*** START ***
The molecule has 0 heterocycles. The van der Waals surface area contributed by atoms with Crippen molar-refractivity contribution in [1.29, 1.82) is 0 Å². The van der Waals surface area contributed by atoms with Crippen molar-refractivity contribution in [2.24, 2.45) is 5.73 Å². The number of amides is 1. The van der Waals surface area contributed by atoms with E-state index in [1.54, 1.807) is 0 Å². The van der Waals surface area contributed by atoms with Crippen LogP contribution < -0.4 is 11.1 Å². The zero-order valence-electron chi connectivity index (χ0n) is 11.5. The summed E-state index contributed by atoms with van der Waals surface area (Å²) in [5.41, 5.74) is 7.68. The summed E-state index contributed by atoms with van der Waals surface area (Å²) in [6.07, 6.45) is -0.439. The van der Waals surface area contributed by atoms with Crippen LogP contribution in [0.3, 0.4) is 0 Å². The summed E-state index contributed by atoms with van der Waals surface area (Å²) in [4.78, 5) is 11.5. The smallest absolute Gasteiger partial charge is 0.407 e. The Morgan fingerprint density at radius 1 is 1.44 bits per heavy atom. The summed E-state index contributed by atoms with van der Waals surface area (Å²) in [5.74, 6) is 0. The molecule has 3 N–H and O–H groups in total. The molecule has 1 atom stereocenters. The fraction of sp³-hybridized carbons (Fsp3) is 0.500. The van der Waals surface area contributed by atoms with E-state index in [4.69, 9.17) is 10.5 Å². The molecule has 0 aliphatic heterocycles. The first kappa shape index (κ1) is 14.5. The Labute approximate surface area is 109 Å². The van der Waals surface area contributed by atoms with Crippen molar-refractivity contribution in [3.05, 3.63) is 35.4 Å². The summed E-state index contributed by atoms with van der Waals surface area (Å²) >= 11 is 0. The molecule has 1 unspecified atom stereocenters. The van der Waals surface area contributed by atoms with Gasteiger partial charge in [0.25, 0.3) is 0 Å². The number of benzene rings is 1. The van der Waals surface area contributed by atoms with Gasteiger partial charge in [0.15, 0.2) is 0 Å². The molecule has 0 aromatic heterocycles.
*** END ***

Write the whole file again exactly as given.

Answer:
The molecule has 0 heterocycles. The van der Waals surface area contributed by atoms with Crippen molar-refractivity contribution in [1.29, 1.82) is 0 Å². The van der Waals surface area contributed by atoms with Crippen molar-refractivity contribution in [2.24, 2.45) is 5.73 Å². The number of amides is 1. The van der Waals surface area contributed by atoms with E-state index in [1.54, 1.807) is 0 Å². The van der Waals surface area contributed by atoms with Crippen LogP contribution < -0.4 is 11.1 Å². The zero-order valence-electron chi connectivity index (χ0n) is 11.5. The summed E-state index contributed by atoms with van der Waals surface area (Å²) in [5.41, 5.74) is 7.68. The summed E-state index contributed by atoms with van der Waals surface area (Å²) in [6.07, 6.45) is -0.439. The van der Waals surface area contributed by atoms with Crippen LogP contribution in [0.3, 0.4) is 0 Å². The summed E-state index contributed by atoms with van der Waals surface area (Å²) in [4.78, 5) is 11.5. The smallest absolute Gasteiger partial charge is 0.407 e. The Morgan fingerprint density at radius 1 is 1.44 bits per heavy atom. The summed E-state index contributed by atoms with van der Waals surface area (Å²) in [5.74, 6) is 0. The molecule has 3 N–H and O–H groups in total. The molecule has 1 atom stereocenters. The fraction of sp³-hybridized carbons (Fsp3) is 0.500. The van der Waals surface area contributed by atoms with E-state index in [4.69, 9.17) is 10.5 Å². The molecule has 0 aliphatic heterocycles. The first kappa shape index (κ1) is 14.5. The Labute approximate surface area is 109 Å². The van der Waals surface area contributed by atoms with Crippen molar-refractivity contribution in [3.05, 3.63) is 35.4 Å². The summed E-state index contributed by atoms with van der Waals surface area (Å²) >= 11 is 0. The molecule has 1 unspecified atom stereocenters. The van der Waals surface area contributed by atoms with Gasteiger partial charge in [0.25, 0.3) is 0 Å². The number of benzene rings is 1. The van der Waals surface area contributed by atoms with Gasteiger partial charge in [0.15, 0.2) is 0 Å². The molecule has 0 aromatic heterocycles.